What are human beings if not feedback organisms? We talk, we fight, we do both horrible and wonderful things to each other across the world on a daily basis; at times we are a reflection of what others tells us as much as we are our own selves. We are social animals where one of the chief forms of torture would be complete isolation. Life is simply no fun without someone, friends, lovers, colleagues, with which to share it. Science Fiction films have often tackled the 'last man on earth' as a starting point for whatever monsters or disease or wherever the story may go, but what if the last man on Earth, was not on Earth? What if the enemy is not disease or zombies but simply the knowledge that you are stuck in isolation. This is the scenario played out in William Eubank's science fiction odyssey simply titled Love.
Opening with a tour de force Civil War prologue, in which one man is sent away from a doomed siege - ordered by his commanding officer to be the sole survivor of the engagement. The man is consumed with guilt over being left alive when others are all to perish yet nonetheless ends up in one of the most beautiful places on earth. Flash-forward in a single cut to the International Space Station. The year is 2039 and astronaut Lee James Miller is a single-man crew charged with the task of taking systems inventory of the previously abandoned and obsolete station. During a routine series of systems checks, he loses contact with Houston, Koroloyov, everyone. It is a sublime moment. One moment, you are a trained professional doing your job, the next, you have lost all contact with everyone. For Miller at that instant, his world comes into laser focus and loses focus simultaneously. Love is the story of Miller's attempt to keep himself alive, and more importantly sane, when he has no one to talk to. He spends his time keeping the life-support and other critical systems going and trying to keep from being bored with the detritus left on the station: old tech manuals (unfortunately in Russian), polaroids of the crews of 20 years past which provide a little fantasy fodder and role playing, but hardly offer the real thing. Ironically, he also has the most gorgeous window seat in the solar system. The film tries to use this situation to get at the understanding of the real importance of social connection, the illusion of self-control as an individual and as a species. Visualized in a slow but inevitable change in behavior and body language when left alone with nobody watching, it is not taken to the extreme taken in say José Saramago's Blindness, but Gunner Wright is very convincing in his reaction to first loss of control, then boredom, then loneliness and despair. This is especially so since much of the film hangs on his solo performance.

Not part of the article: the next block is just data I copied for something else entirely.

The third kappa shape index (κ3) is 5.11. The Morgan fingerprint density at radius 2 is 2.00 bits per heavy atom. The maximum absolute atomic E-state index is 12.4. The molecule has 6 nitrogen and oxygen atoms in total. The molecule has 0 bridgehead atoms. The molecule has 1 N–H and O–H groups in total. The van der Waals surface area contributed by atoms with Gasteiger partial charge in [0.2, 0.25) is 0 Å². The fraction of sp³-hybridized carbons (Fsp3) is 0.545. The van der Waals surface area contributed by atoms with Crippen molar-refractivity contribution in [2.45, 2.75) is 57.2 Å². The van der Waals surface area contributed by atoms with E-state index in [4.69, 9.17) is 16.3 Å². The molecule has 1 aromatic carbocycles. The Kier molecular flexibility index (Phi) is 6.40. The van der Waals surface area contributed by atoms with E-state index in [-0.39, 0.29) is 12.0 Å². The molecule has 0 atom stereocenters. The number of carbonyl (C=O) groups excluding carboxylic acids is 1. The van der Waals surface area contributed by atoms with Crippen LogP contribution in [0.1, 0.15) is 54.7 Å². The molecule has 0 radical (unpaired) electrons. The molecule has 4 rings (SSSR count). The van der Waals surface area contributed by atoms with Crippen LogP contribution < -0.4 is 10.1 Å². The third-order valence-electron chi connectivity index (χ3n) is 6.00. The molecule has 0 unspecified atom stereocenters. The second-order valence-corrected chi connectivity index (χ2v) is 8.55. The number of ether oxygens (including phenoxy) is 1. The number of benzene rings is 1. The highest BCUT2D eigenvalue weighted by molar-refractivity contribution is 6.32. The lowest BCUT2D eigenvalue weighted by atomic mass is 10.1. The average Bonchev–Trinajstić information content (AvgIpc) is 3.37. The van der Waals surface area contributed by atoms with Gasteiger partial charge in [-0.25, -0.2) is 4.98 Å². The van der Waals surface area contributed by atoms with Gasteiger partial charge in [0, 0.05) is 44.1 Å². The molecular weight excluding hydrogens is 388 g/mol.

Love is very hands on labour of, well, love (perhaps obsession is better) for the better part of a decade for Eubanks, who started out the project in 2006 (and must have been super pissed when Duncan Jones' Moon came out, which covers some similar ground) as a series of music videos for Tom DeLonge's Angels & Airwaves and eventually morphed its way into a narrative feature. The music element, and the overall sound design (handsomely polished on the technical side by the folks who did Black Swan and Transformers) is stunningly effective. The sonic energy of the film help hide some of the bubble gum and duct tape aesthetic of the International Space Station set which nevertheless stretches every penny of the films half-a-million dollar budget. It is the nature of the beast when making a film about dilated time and depression that the film be of necessity boring for stretches, in the same way it would probably be unwise to make a submarine thriller full of wide open spaces. A lot of extreme close ups, changing angles within limited space and macro-style cinematography keep the visuals fresh and interspaced interview vignettes (along the lines of Spike Lee's Inside Man, which form a narrative dovetail with the opening segment) might explain the film thesis a tad much, but like Miller we also yearn for a little break in the monotony, and the aforementioned soundtrack is completely enveloping. It is an ambitious thing to do an indie science fiction picture (and first feature) as a love-letter and homage to 2001: A Space Odyssey, with big effects and big ideas. Nobody is expecting Eubanks to match one of the greatest films in the history of the medium, there is only one Stanley Kubrick, he doesn't embarrass himself.
While Love is missing the third act social commentary of the similar stir-crazy Moon, its commentary on the social is engrossing enough to want to know what happens next to our man in a bottle. The ending is all sound and fury, signifying something.